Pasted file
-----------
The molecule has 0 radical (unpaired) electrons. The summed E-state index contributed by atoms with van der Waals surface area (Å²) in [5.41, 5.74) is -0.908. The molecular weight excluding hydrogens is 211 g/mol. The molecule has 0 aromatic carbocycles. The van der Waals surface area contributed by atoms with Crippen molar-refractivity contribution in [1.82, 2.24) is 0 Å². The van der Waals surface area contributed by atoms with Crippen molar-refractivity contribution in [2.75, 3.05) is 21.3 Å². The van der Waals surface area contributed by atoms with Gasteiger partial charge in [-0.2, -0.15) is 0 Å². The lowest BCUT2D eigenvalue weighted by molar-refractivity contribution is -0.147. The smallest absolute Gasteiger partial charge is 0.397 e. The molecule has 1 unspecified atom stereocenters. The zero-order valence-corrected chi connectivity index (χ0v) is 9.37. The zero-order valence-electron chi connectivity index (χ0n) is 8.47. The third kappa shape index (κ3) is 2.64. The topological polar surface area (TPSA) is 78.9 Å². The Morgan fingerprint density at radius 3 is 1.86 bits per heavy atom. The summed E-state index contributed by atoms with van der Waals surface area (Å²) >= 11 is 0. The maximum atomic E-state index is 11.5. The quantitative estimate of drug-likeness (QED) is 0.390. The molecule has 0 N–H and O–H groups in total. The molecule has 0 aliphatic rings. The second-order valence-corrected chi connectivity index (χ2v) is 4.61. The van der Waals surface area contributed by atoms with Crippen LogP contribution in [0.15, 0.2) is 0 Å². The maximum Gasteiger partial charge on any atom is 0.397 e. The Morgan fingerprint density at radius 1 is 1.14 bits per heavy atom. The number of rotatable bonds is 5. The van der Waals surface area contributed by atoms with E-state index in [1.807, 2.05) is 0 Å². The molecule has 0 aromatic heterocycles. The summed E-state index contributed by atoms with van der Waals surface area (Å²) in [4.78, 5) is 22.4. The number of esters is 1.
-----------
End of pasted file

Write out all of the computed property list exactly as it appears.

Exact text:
The molecule has 0 radical (unpaired) electrons. The summed E-state index contributed by atoms with van der Waals surface area (Å²) in [5.41, 5.74) is -0.908. The molecular weight excluding hydrogens is 211 g/mol. The molecule has 0 aromatic carbocycles. The van der Waals surface area contributed by atoms with Crippen molar-refractivity contribution in [1.82, 2.24) is 0 Å². The van der Waals surface area contributed by atoms with Crippen molar-refractivity contribution in [2.75, 3.05) is 21.3 Å². The van der Waals surface area contributed by atoms with Gasteiger partial charge in [-0.2, -0.15) is 0 Å². The lowest BCUT2D eigenvalue weighted by molar-refractivity contribution is -0.147. The smallest absolute Gasteiger partial charge is 0.397 e. The molecule has 1 unspecified atom stereocenters. The zero-order valence-corrected chi connectivity index (χ0v) is 9.37. The zero-order valence-electron chi connectivity index (χ0n) is 8.47. The third kappa shape index (κ3) is 2.64. The topological polar surface area (TPSA) is 78.9 Å². The Morgan fingerprint density at radius 3 is 1.86 bits per heavy atom. The summed E-state index contributed by atoms with van der Waals surface area (Å²) >= 11 is 0. The maximum atomic E-state index is 11.5. The quantitative estimate of drug-likeness (QED) is 0.390. The molecule has 0 N–H and O–H groups in total. The molecule has 0 aliphatic rings. The second-order valence-corrected chi connectivity index (χ2v) is 4.61. The van der Waals surface area contributed by atoms with Crippen LogP contribution in [0.15, 0.2) is 0 Å². The maximum Gasteiger partial charge on any atom is 0.397 e. The Morgan fingerprint density at radius 1 is 1.14 bits per heavy atom. The number of rotatable bonds is 5. The van der Waals surface area contributed by atoms with E-state index in [1.807, 2.05) is 0 Å². The molecule has 0 aromatic heterocycles. The summed E-state index contributed by atoms with van der Waals surface area (Å²) in [4.78, 5) is 22.4. The number of esters is 1.